816 N. Russell St.
Lucy Brennan’s Mint/820, a pioneering cocktail bar just off North Interstate Ave. Pictured: bar manager Jason Boyok. Stephanie Yao Long, The Oregonian
When cocktail guru Lucy Brennan opened the cocktail hotspot Mint in 2001, there was so much demand for her spirited elixirs that the place suffered a bit of an identity crisis: Was it a restaurant, a bar or a boozy nightclub? When the sleek lounge 820 opened two years later, things coalesced, with each side of the business finding its rhythm.
More than a decade later, the quality of the cooking goes up and down, but the bar continues to have plenty of fresh ideas, while shaking up drinks that have become house signatures, like the Ad Lib, featuring vodka muddled with cilantro and lemon-lime juice. With only three beers on tap, why one is devoted to low-brow Tecate is a mystery. But this is a cocktail spot, not a beer hall. Coming to Mint/820 and not having a mixed drink misses the point.
Who’s sitting next to you? Once a haven for twenty-something hipsters, the clientele has aged with the bar — not a bad thing.
Signature drink: The Avocado Daiquiri, with blended rum, avocado slices, cream and freshly squeezed lemon and lime juice.
— Grant Butler
THE ROOKERY AT RAVEN & ROSE
1331 S.W. Broadway
The Sim’s Old Fashioned at the upstairs Rookery bar at Raven & Rose. Stephanie Yao Long
Quietly located up the stairs at Raven & Rose, the restaurant inside the historic Ladd Carriage House, the Rookery is part leathery elegance, part barrel-filled country saloon. Old-time musicians pluck banjos and slap washboards twice a week, even as a pair of TVs tuned to Netflix subvert the sepia illusion.
The classic cocktails come with modern finesse: lime nicely softens the “Navy Strength” gin and tonic while the Sim’s Old Fashioned, a tribute to the Reed College founder — “and Portland’s best-dressed bartender of the 1860s,” the menu notes — arrives with a block of impervious ice that doesn’t seem to melt a drop. The bar feels like a posh, downtown take on the shabby-chic, Americana-adoring watering holes that dot the eastside, though it has loyalties on both sides of the Atlantic. While the soundtrack is country-western, the comfort-food menu taps British favorites: a minor identity crisis, though nothing a few drinks can’t fix.
Who’s sitting next to you? Dressy office escapees catching an after-work drink, perhaps before walking down to a show at the Schnitz.
Signature drink: A selection from the handful of single-barrel spirits hand-picked and bottled for the bar.
— David Greenwald
720 SE Sandy Blvd.
The Rum Club’s signature daiquiri. Randy L. Rasmussen, The Oregonian
After three years, Rum Club has turned the corner from buzzy to beloved. This is where the restaurant industry goes after work. It’s where the city’s rockstar bartenders come to play. And it’s where the rest of us go for craft cocktails without pretension. It’s loud, laid-back, open late (until 2 a.m.) and the drinks don’t gouge (most are $8) — the perfect brainchild of former Doug Fir Lounge bar manager Michael Shea. An outstanding rum collection anchors the bar, and the perfectly balanced drinks are designed to show it off.
Think tropical instead of tiki: Mai Tais served in coupes, profligate use of bitters instead of too-sweet syrups. Bar snacks like pickled eggs and chile-lime nuts mingle on the menu with steak and chimichurri sandwiches. In summer, sip swizzles on the patio, where vines have finally grown big enough to screen out the Sandy Boulevard traffic. In winter, drinks get spicier and the bar takes on a cozy glow, the lovely birds-of-paradise wallpaper reminding you that you’re back where you want to be.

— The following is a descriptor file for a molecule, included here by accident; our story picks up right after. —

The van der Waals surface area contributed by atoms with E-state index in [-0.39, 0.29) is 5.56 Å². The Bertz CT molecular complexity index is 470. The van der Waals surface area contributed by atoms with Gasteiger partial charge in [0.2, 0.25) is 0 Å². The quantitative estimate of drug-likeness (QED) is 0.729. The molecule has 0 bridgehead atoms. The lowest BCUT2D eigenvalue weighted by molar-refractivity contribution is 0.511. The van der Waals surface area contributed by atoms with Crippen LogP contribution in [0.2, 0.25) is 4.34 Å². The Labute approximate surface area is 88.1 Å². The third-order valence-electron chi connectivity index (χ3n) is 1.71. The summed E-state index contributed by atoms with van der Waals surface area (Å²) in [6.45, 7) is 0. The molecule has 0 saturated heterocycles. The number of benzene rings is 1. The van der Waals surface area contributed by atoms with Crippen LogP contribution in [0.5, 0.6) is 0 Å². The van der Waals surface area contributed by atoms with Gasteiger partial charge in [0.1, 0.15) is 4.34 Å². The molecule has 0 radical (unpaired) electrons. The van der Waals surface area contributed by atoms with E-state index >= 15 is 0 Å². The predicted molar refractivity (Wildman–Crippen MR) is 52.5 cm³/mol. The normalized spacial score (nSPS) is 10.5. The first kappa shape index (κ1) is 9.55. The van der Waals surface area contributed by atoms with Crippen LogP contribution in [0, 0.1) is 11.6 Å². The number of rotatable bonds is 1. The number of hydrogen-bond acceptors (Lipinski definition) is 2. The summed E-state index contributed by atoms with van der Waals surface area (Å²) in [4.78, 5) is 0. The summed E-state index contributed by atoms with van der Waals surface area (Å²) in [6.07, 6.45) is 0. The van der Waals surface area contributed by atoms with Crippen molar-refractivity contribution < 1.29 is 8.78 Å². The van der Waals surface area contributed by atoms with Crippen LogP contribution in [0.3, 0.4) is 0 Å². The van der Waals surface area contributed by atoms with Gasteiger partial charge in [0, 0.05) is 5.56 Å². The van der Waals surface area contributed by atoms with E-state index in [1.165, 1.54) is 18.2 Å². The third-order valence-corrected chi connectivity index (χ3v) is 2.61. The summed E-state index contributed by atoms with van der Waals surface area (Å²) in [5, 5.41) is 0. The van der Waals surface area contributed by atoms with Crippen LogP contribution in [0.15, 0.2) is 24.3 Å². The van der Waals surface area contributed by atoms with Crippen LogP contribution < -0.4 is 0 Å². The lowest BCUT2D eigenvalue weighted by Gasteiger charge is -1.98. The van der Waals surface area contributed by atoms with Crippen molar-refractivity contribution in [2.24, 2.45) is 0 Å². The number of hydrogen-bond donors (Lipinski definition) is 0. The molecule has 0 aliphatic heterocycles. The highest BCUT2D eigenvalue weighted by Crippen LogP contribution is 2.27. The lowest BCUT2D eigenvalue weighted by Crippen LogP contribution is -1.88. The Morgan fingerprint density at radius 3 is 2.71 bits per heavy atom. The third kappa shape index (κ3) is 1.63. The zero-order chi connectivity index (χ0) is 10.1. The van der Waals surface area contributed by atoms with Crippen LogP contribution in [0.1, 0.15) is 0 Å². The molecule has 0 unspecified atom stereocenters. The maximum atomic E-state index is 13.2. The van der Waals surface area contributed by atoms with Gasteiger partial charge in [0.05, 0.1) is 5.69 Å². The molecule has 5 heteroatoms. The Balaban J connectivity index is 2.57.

Who’s sitting next to you? A pair of bold-named bartenders down from Seattle for the day.
Signature drink: The Rum Club Daiquiri, served up with an ingenious dash of absinthe, is about as far from those flair-bar slushies as you can get.
— Danielle Centoni
THE WOODSMAN TAVERN
Bourbon and burnish
4537 S.E. Division St.
The Woodsman Tavern, now with bar manager Ed Villareal at the helm. Stephanie Yao Long
Coffee frontiersman Duane Sorenson’s first foray into the restaurant game debuted, three years ago, as a fully realized vision of dark wood and bourbon, its patina rich enough to make some 50-year-old bars jealous. Walk into the candlelit dining room and turn right at the pile of craggy oysters nestled in sparkly ice, a deep-sea treasure chest fronting a bar stocked with showy bourbons and real ales on the pump.
The cocktail list, crafted by original bar manager Evan Zimmerman, who recently left the Woodsman (his able-bodied replacement is Ed Villareal), has been a consistent delight, from clever spins on classics to a memorable egg-white and edible-flower cocktail that resembled a surrealist terrarium. I swear, one night they served me a cocktail with a cube of charred ice: one part mad genius, one part “Portlandia” parody, add bitters and stir.
Who’s sitting next to you? Earlier this year, we were wedged between the bassist from The Thermals and the cast of NBC’s “Grimm.”
Signature drink: These days, it’s the Kentucky Special, a mix of bourbon, cherry Heering and smoky lapsang souchong tea; or, if money is no object, pick from the Pappy Van Winke vertical displayed on the top shelf.
— Michael Russell
TEARDROP COCKTAIL LOUNGE
1015 N.W. Everett St.
Teardrop professes its love of the Golden Era of Bartending on its website. For Portland, that era is today, and this Pearl District bar helped pave that path with its attention to technique, quality ingredients and eclectic recipe list. The menu divides into three equal parts: Originals (Love in the Afternoon: whiskey, pluot, lemon-basil soda), classics (1888 cobbler with amaro, orange, soda and fruit bouquet) and friends, drinks from prestigious American cocktail contemporaries (Zucca Sour from Chicago’s Violet Hour: Zucca rubarbaro, amaro, pineapple, lemon and egg white).
It’s that latter category that best defines Teardrop’s mission: cocktail as community. It’s happy to educate a legion of bartenders behind a circular bar decorated with candles, fruit bowls and bitters bottles, then send them out into the world — Teardrop’s mixologist ranks have helped staff many of Portland’s top cocktail bars. Catch the next group of prospects while you can.
Who’s sitting next to you? Like the menu, it’s an eclectic mix.
Signature drink: Teardrop’s piña colada is this summer’s biggest hit, bringing some nuance to a drink that’s usually sweet and straight-forward.
— Colin Powers